DealMakers - Q1 2019
Widespread amendments to SA’s Competition Law Regime
Lerisha Naidu and Angelo Tzarevski
An extensive set of competition law amendments has been in the making since December 2017 when the Competition Amendment Bill (Bill) was initially gazetted for public comment. After robust public participation and commentary, the key features of the Bill have predominantly made their way into the Competition Amendment Act (Act), which, on 13 February 2019, received the requisite presidential assent. All that remains is a proclamation of a commencement date from which the Amendment Act will find application.
It has always been the case in South Africa that the competition authority's remit transcends pure competition issues into the realm of the public interest. It is in this context that the Amendment Act's overarching objective is to ensure the achievement of economic transformation. This it strives to do by addressing high levels of concentration, enhancing small business development and tackling the "racially-skewed" spread of ownership through merger control, the prosecution of abuses of dominance as well as market enquiries. The amendments will essentially empower the authority to "de-concentrate" what it considers to be otherwise highly concentrated markets.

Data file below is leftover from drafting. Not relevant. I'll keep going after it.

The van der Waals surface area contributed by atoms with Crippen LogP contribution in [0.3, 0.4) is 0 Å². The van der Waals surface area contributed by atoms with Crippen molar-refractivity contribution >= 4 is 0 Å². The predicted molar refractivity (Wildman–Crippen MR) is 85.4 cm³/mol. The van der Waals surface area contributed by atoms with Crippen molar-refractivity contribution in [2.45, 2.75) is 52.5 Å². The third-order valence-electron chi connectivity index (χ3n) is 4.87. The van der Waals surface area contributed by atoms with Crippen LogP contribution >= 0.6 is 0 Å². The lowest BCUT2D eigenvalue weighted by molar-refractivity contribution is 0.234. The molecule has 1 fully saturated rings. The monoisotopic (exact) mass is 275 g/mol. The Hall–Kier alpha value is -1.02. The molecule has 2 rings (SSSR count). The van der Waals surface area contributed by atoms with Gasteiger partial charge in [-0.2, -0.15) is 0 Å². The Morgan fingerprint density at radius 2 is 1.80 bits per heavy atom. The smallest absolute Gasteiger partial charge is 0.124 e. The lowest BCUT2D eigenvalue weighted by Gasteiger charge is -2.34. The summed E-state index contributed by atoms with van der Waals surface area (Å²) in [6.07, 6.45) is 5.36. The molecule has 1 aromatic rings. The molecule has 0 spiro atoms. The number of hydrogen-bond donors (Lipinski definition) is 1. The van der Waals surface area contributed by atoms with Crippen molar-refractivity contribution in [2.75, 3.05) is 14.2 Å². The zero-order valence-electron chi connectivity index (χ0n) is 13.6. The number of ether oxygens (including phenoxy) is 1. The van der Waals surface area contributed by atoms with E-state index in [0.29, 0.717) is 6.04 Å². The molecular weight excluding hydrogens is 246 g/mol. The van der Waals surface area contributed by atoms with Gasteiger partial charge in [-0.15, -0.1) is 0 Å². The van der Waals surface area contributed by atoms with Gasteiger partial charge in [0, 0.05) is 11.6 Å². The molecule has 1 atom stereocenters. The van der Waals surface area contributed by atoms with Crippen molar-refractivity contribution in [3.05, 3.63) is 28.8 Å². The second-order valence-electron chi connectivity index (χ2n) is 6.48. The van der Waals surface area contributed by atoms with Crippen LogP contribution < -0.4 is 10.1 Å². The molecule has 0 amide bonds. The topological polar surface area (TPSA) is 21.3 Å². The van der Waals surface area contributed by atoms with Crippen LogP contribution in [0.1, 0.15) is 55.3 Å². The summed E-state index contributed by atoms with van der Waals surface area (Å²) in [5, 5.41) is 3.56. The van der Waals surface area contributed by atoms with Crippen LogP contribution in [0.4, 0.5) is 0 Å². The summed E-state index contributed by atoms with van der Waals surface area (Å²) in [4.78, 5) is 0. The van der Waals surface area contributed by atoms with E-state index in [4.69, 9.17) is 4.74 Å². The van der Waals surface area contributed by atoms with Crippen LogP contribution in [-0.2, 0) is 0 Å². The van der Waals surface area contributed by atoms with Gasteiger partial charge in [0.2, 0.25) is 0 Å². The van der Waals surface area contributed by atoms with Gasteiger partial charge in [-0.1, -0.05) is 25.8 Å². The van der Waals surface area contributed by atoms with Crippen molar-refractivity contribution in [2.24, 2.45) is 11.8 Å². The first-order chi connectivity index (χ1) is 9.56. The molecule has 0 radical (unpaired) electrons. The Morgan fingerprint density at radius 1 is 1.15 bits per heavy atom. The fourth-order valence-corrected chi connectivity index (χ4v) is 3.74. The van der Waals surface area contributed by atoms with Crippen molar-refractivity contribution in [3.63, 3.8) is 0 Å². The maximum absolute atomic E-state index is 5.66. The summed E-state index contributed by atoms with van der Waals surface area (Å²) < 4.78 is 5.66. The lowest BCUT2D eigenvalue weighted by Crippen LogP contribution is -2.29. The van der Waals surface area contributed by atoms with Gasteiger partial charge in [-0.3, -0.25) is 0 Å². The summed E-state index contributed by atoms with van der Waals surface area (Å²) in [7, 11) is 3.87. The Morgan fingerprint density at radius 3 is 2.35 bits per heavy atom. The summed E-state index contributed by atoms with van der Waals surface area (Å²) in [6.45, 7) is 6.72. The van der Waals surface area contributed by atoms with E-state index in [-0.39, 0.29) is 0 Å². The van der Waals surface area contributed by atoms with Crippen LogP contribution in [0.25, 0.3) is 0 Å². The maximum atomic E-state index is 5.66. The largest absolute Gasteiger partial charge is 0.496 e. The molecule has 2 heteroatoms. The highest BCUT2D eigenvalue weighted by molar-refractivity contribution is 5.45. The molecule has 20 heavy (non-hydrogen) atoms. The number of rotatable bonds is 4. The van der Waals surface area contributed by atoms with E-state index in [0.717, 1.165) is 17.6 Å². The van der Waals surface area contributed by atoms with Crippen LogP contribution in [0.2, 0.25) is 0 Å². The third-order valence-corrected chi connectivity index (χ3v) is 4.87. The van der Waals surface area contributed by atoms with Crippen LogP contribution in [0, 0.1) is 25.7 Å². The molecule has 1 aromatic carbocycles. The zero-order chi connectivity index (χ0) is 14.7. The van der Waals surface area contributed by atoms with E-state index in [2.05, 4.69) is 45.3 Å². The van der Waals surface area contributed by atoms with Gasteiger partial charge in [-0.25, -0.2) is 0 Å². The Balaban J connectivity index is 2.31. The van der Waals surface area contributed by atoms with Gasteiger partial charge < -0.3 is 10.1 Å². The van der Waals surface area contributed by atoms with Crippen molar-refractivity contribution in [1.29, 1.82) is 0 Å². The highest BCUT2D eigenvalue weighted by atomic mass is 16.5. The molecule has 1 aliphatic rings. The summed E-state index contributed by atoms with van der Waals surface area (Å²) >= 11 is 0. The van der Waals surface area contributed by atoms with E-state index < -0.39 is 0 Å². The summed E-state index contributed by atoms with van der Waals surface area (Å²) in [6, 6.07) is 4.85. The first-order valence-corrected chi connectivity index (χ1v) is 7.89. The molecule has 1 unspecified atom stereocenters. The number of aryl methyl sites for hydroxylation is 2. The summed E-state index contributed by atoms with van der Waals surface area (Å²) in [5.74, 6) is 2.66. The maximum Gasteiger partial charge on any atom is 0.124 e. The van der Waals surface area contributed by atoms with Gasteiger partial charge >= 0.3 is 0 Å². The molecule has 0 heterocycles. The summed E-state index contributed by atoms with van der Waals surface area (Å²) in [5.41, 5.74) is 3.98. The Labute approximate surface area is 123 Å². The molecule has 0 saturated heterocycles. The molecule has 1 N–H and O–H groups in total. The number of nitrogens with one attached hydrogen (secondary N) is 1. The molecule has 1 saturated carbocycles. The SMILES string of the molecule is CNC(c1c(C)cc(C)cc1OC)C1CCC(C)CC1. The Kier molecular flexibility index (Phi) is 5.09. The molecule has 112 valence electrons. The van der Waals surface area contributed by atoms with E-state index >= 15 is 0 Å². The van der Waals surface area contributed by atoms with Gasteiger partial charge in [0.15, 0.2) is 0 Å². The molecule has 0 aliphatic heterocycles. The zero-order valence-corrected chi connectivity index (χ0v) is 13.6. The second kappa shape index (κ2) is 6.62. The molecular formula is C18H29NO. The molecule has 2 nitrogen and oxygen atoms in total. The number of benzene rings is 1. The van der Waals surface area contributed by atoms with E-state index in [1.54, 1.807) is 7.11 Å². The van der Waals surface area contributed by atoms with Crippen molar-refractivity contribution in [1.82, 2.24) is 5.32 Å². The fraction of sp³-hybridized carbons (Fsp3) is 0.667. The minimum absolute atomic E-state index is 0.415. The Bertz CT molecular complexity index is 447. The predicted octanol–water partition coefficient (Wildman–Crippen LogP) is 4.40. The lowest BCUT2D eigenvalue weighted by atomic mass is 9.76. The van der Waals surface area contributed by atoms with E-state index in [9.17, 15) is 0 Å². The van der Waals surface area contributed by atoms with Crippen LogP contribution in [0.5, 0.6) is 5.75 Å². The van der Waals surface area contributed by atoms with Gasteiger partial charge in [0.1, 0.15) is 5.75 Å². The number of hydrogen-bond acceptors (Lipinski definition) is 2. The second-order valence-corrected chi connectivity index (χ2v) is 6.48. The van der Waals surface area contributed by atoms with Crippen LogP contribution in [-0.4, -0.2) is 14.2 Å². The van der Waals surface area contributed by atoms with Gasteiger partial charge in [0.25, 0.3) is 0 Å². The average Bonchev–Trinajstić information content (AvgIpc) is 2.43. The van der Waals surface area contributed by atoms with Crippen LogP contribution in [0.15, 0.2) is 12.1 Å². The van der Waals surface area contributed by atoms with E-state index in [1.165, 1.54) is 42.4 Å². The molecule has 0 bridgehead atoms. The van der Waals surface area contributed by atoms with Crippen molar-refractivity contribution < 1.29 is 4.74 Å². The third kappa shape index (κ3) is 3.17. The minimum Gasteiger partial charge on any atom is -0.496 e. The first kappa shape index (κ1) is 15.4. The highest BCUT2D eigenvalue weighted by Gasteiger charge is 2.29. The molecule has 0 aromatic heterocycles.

A study conducted by the Competition Commission (Commission), which underpinned the formulation of the Bill, found that the following industries/sectors in South Africa were considered by it to be highly concentrated, based on market share estimates: ICT (55.2% market share), energy (60.8%), financial services (68.8%), food and agro-processing (60.5%), infrastructure and construction (52.6%), intermediate industrial products (63.3%), mining (62%), pharmaceuticals (59.6%) and transport (67.4%).
It is in this context that the widespread amendments to the Competition Act should be contextualised and understood.
Abuse of Dominance Provisions